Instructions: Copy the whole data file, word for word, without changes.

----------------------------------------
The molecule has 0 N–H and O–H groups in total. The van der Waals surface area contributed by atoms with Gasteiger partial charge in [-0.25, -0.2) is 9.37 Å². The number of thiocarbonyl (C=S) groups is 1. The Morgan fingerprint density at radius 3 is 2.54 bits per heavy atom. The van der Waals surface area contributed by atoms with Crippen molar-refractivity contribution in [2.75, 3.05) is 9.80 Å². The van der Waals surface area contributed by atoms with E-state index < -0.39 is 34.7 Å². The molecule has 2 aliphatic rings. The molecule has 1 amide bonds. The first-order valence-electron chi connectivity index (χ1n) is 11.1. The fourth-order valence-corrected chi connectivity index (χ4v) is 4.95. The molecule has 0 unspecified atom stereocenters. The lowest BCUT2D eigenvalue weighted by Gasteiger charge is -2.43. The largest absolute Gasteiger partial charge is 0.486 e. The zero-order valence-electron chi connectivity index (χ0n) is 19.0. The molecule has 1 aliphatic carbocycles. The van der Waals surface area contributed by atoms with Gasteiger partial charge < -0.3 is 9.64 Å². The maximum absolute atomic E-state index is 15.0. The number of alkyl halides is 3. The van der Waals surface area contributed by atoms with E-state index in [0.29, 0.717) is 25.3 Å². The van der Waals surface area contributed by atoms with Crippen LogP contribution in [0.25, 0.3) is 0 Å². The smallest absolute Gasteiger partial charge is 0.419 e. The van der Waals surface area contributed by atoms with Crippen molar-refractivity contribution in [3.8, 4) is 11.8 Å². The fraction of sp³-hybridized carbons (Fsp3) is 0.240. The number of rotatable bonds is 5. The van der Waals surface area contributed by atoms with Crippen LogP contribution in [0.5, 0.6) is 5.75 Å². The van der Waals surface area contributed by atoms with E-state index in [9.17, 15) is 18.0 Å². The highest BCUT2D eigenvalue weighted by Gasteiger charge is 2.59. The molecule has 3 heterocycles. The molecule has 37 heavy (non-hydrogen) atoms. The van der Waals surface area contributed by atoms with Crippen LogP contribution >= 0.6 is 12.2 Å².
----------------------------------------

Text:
The molecule has 0 N–H and O–H groups in total. The van der Waals surface area contributed by atoms with Gasteiger partial charge in [-0.25, -0.2) is 9.37 Å². The number of thiocarbonyl (C=S) groups is 1. The Morgan fingerprint density at radius 3 is 2.54 bits per heavy atom. The van der Waals surface area contributed by atoms with Crippen molar-refractivity contribution in [2.75, 3.05) is 9.80 Å². The van der Waals surface area contributed by atoms with E-state index < -0.39 is 34.7 Å². The molecule has 2 aliphatic rings. The molecule has 1 amide bonds. The first-order valence-electron chi connectivity index (χ1n) is 11.1. The fourth-order valence-corrected chi connectivity index (χ4v) is 4.95. The molecule has 0 unspecified atom stereocenters. The lowest BCUT2D eigenvalue weighted by Gasteiger charge is -2.43. The largest absolute Gasteiger partial charge is 0.486 e. The zero-order valence-electron chi connectivity index (χ0n) is 19.0. The molecule has 1 aliphatic carbocycles. The van der Waals surface area contributed by atoms with Gasteiger partial charge < -0.3 is 9.64 Å². The maximum absolute atomic E-state index is 15.0. The number of alkyl halides is 3. The van der Waals surface area contributed by atoms with E-state index in [0.29, 0.717) is 25.3 Å². The van der Waals surface area contributed by atoms with Crippen LogP contribution in [0.25, 0.3) is 0 Å². The smallest absolute Gasteiger partial charge is 0.419 e. The van der Waals surface area contributed by atoms with Crippen molar-refractivity contribution in [3.8, 4) is 11.8 Å². The fraction of sp³-hybridized carbons (Fsp3) is 0.240. The number of rotatable bonds is 5. The van der Waals surface area contributed by atoms with Crippen LogP contribution in [0.5, 0.6) is 5.75 Å². The van der Waals surface area contributed by atoms with E-state index in [9.17, 15) is 18.0 Å². The highest BCUT2D eigenvalue weighted by Gasteiger charge is 2.59. The molecule has 3 heterocycles. The molecule has 37 heavy (non-hydrogen) atoms. The van der Waals surface area contributed by atoms with Crippen LogP contribution >= 0.6 is 12.2 Å².